Chapter 43 ~ The Resurgence of Conservatism ~ 1980 – 1996
I. The Triumph of Conservatism
President Jimmy Carter’s administration seemed to be befuddled and bungling, since it could not control the
rampant double-digit inflation or handle foreign affairs, and he would not remove regulatory controls from major
industries such as airlines.
Late in 1979, Edward (Ted) Kennedy declared his candidacy for the Democratic nomination for 1980. But, he
was hurt by his suspicious Chappaquiddick 1969 driving accident in when a young female passenger drowned
and he delayed reporting the incident.
As the Democrats dueled it out, the Republicans chose conservative former actor Ronald Reagan, signaling the
return of conservatism, since the average American was older than during the stormy sixties and was more likely
to favor the right (conservatives).
New groups that spearheaded the “new right” movement included Moral Majority and other conservative
iii. Race was a burning issue, and in the 1974 Milliken v. Bradley case, the Supreme Court ruled that desegregation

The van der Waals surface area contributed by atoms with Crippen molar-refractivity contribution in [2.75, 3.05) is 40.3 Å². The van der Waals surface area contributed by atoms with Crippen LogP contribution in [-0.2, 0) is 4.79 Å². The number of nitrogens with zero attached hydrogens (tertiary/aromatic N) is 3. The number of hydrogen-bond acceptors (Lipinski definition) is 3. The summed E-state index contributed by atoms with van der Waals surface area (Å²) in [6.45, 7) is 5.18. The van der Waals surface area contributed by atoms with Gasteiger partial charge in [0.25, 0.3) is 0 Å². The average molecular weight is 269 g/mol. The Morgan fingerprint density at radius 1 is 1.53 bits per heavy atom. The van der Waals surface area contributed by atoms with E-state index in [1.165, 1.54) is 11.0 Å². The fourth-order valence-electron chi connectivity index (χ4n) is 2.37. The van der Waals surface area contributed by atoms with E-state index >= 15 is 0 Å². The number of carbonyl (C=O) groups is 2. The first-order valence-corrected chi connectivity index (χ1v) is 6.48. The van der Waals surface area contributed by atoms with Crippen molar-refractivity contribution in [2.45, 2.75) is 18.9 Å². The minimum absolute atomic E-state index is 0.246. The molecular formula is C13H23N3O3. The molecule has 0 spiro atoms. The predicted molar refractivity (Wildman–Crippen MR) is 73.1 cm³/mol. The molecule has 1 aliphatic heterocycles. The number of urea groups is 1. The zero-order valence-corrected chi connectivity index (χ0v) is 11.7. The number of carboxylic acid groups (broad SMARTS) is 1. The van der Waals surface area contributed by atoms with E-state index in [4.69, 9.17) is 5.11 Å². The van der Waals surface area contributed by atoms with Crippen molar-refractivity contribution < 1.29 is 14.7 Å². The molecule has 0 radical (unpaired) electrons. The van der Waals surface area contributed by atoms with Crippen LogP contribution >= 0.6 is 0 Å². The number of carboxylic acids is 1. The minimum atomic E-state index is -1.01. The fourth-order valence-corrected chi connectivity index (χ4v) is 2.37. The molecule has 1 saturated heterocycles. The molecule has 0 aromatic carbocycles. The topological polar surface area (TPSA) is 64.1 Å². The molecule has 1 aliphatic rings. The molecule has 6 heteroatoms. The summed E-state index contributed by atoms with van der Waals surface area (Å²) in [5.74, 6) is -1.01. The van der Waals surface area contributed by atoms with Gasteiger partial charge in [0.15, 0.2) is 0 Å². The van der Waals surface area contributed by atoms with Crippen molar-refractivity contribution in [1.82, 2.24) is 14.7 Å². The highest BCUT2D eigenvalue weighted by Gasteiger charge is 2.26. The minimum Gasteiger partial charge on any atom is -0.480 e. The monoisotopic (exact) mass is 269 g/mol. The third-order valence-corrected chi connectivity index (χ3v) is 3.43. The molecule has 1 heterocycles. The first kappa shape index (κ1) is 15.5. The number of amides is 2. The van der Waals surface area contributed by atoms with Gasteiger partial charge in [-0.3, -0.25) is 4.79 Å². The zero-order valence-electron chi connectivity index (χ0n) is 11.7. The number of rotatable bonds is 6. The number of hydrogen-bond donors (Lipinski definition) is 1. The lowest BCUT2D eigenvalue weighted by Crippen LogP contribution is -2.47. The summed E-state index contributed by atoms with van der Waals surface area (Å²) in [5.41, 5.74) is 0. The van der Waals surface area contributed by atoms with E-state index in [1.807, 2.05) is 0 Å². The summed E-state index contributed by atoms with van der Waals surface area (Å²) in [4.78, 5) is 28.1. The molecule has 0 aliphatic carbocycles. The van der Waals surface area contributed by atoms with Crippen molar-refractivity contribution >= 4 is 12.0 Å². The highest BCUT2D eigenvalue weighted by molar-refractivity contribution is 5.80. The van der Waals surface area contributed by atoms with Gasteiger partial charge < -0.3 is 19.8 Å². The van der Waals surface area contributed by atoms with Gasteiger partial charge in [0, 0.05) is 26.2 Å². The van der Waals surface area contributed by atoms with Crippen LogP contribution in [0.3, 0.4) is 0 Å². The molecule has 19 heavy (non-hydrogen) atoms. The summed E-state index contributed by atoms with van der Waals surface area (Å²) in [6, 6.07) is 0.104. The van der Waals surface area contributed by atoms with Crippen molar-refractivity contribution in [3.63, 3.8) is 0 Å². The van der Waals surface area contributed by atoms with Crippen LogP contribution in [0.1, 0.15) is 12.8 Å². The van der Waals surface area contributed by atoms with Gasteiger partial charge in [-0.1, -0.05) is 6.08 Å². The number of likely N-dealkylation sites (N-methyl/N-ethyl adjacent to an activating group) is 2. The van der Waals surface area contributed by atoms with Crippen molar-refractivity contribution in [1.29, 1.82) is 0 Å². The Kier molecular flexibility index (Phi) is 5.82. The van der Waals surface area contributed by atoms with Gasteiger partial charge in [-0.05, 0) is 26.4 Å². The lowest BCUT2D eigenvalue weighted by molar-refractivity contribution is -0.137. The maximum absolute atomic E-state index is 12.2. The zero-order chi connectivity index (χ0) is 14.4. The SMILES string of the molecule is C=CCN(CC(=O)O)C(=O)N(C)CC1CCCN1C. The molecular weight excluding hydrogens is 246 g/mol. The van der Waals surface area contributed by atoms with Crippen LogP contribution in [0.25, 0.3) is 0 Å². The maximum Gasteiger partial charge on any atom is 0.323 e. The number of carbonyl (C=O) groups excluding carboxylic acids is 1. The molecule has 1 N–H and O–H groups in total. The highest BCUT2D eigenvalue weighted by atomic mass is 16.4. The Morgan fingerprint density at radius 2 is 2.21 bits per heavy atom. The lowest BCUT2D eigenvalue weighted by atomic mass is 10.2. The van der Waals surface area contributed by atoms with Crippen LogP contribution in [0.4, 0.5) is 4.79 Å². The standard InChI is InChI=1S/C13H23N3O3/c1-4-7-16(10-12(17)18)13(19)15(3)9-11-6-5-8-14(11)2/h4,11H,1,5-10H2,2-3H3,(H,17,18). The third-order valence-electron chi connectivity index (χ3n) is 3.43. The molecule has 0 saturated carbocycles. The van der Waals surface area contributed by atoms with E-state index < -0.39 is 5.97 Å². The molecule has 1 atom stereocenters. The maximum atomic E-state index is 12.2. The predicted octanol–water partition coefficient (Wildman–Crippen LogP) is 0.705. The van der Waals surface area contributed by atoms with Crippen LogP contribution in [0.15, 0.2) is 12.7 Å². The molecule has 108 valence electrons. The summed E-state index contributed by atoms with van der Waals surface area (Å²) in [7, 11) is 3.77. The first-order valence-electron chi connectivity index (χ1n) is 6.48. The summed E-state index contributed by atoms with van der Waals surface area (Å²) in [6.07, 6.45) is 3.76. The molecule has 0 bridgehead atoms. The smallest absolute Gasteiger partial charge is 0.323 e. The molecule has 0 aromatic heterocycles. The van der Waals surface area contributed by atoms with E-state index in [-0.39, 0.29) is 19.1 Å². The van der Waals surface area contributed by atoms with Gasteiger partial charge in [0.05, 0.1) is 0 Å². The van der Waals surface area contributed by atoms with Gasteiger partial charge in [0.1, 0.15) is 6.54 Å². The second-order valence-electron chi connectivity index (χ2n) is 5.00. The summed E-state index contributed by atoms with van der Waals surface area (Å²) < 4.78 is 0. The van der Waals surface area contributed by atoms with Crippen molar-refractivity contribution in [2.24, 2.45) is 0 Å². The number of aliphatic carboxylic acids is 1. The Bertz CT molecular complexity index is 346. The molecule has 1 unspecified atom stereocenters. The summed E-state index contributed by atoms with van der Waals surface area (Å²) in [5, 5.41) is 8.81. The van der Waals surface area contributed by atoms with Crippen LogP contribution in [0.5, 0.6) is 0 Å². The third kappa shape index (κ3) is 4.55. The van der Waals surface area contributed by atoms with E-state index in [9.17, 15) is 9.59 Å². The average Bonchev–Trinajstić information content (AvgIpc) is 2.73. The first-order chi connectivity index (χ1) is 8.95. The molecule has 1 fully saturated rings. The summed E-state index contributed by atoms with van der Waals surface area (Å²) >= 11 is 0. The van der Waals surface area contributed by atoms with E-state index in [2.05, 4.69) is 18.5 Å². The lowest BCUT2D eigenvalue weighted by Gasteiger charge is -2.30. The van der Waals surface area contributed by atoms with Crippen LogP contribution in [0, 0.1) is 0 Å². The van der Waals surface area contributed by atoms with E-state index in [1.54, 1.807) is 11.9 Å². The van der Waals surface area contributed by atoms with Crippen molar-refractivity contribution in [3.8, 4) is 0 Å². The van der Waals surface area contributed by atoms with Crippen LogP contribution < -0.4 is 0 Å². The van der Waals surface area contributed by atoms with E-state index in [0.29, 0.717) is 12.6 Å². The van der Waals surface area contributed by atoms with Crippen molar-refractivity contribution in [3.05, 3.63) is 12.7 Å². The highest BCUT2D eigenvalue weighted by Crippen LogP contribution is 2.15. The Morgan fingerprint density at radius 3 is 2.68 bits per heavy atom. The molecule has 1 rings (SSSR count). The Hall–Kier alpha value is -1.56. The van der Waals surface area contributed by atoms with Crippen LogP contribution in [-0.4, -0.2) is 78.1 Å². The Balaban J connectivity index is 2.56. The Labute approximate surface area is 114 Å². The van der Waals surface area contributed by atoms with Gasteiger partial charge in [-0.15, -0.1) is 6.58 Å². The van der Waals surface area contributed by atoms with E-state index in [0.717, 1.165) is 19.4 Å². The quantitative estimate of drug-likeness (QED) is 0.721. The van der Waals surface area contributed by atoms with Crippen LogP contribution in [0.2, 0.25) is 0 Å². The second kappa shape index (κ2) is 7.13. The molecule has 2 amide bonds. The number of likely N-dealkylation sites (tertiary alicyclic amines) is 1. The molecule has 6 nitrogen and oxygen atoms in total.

plans could not require students to move across school-district lines.
This reinforced the “white flight” to the suburbs that pitted the poorest whites and blacks against each other,
often with explosively violent results.
iv. Affirmative action, where minorities were given preference in jobs or school admittance, was another burning
issue, but some whites used this to argue “reverse discrimination.”
In the Bakke case of 1978, the Supreme Court ruled 5 to 4 that Allan Bakke (a white applicant claiming
reverse discrimination) should be admitted to U.C.—Davis med school. The decision was ambiguous saying
(1) admission preference based on any race was not allowed, but conversely that (2) race could be factored
into the admission policy.
The Supreme Court’s only black justice, Thurgood Marshall, warned that the denial of racial preferences might
sweep away the progress gained by the civil rights movement.
II. The Election of Ronald Reagan, 1980
Ronald Reagan was a man whose values had been formed before the turbulent sixties, and Reagan adopted a
stance that depicted “big government” as bad, federal intervention in local affairs as condemnable, and favoritism
for minorities as negative.
He drew on the ideas of a group called the “neoconservatives,” a group that included Norman Podhortz, editor
of Commentary magazine, and Irving Kristol, editor of Public Interest, two men who championed free-market
Reagan had grown up in an impoverished family, become a B-movie actor in Hollywood in the 1940s, became
president of the Screen Actors Guild, purged suspected “reds” in the McCarthy era, acted as spokesperson for
General Electric, and become Californian governor.
iii. Reagan’s photogenic personality and good looks on televised debates, as well as his attacks on President Carter’s